Clinical Efficiency Tools Improve Stroke Management in a Rural Southern Health System
Background and Purpose—Ischemic stroke is a high-volume and financially draining diagnosis at this rural health system. The purpose of this clinical practice analysis was to identify resource utilization and clinical process inefficiencies and to promote clinically efficient, evidence-based improvements.
Methods—A retrospective analysis of medical record and financial databases of 356 patients with ischemic stroke was performed. The medical record data were adjusted for severity, and outliers were eliminated. The resources utilized by each physician were determined. Comparative graphs were prepared, presented, and discussed. The physicians implemented two types of changes: (1) alteration of resource utilization and consultation patterns and (2) support of clinical process improvement. In 1997, a follow-up analysis of 399 patients was performed.
Results—The initial comparison of internists’ to neurologists’ patient populations found the following: patient age (75 versus 65 years), patient severity ratings (2.8 versus 2.5), length of stay (10.7 versus 8.8 days), costs ($7360 versus $6862), mortality rates (12.5% versus 8.9%), and aspiration pneumonia rate (8.5% versus 3.8%). A comparison of the 1995 analysis to the 1997 analysis revealed the following per patient resource utilization decreases (all P<0.05): chemistry laboratory, 2.65 to 1.95 studies; intravenous fluids, 2.85 to 1.85 L; oxygen use, 6.06 to 2.75 U; and nifedipine use, 1.62 to 0.33 capsules. The clinical process improvements resulted in the following overall outcomes (all P<0.05 except mortality): length of stay (7.2 days), nonadjusted costs ($6246), mortality (6.5%), and rates of pneumonia (2.7%).
Conclusions—Objective analysis of resource utilization resulted in physicians changing their individual management of stroke and collectively supporting clinical process changes that improved clinical and financial outcomes.
Mississippi is in the middle of the “Stroke Belt,” a section of the southeast United States with the highest stroke-related death rates in the United States.1 In 1994, the Mississippi Foundation for Medical Care, a PRO, used six basic predetermined criteria and reviewed 427 patients at four facilities.2 The review of this comparative database became a springboard for each facility to discuss and improve stroke management.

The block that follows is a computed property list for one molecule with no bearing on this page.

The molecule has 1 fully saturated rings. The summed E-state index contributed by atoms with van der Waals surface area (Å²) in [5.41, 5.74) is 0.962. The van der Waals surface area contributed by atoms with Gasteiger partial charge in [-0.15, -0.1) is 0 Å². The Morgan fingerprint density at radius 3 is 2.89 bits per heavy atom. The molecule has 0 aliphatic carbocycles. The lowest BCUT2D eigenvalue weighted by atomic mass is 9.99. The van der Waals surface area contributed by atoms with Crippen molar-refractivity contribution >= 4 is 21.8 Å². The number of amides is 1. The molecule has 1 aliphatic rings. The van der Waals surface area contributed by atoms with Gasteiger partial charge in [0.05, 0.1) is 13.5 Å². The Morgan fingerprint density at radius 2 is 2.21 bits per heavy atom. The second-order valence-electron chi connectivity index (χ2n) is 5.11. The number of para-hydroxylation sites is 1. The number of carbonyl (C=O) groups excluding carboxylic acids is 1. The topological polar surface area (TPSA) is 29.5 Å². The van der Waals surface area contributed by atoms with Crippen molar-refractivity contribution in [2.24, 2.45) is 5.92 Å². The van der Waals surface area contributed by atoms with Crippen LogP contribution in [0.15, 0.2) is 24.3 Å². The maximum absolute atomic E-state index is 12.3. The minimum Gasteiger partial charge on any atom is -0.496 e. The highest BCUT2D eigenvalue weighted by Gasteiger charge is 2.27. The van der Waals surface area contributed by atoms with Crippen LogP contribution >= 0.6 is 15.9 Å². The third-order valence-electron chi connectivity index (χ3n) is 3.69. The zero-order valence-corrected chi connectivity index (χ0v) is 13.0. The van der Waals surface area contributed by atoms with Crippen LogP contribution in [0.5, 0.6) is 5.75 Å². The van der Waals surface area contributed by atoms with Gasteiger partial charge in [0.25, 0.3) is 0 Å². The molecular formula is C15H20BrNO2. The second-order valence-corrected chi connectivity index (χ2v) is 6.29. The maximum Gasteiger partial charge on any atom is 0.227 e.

Our facility was in the PRO’s initial survey. In concert with the qualitative care indicators that the PRO was measuring, our facility’s internal evaluation found that stroke (DRG 014), specifically ischemic stroke, was its most financially draining diagnosis (loss of more than one million dollars in 1993). Stroke is a large-volume diagnosis at our facility, with an average of 400 cases per year. The volume, along with the financial loss, provided significant motivation for improving stroke management. Several factors, however, predicted that making improvements would be challenging, namely, (1) a wide variation in current stroke management; (2) a sense of complacency regarding the stroke population (ie, the myth that “not much could be done”); and (3) the requirement of multidisciplinary management.
Stroke units, protocols, care guides, team care, and case management have helped other facilities to improve their management of stroke.3 4 5 6 7 8 9 10 11 12 13 These clinical management tools are usually more effective when the medical staff has participated in their development and supports their use. This article describes the use of clinical efficiency tools to determine each physician’s resource utilization and clinical outcomes as well as the resulting stroke management changes that the medical staff personally implemented and collectively supported.
Subjects and Methods
Our 647-bed facility is the tertiary-care referral center of an integrated rural healthcare system that serves more than 600 000 people in a 22-county region in northern Mississippi, Alabama, and Tennessee. In addition to our facility, our health system consists of four community hospitals, 32 family medicine clinics, 3 nursing homes, 5 internal medicine clinics, and a home healthcare agency that provides an average of 500 000 visits per year. The details of system integration are important because stroke management starts with its prevention in the primary care settings and often ends in nursing homes or with assisted home living.
At the time of the initial PRO evaluation, our facility had four neurologists on staff and a neurological nursing unit, but no stroke case manager and no dedicated stroke unit. Our facility also had two physiatrists on staff and an inpatient acute rehabilitation unit.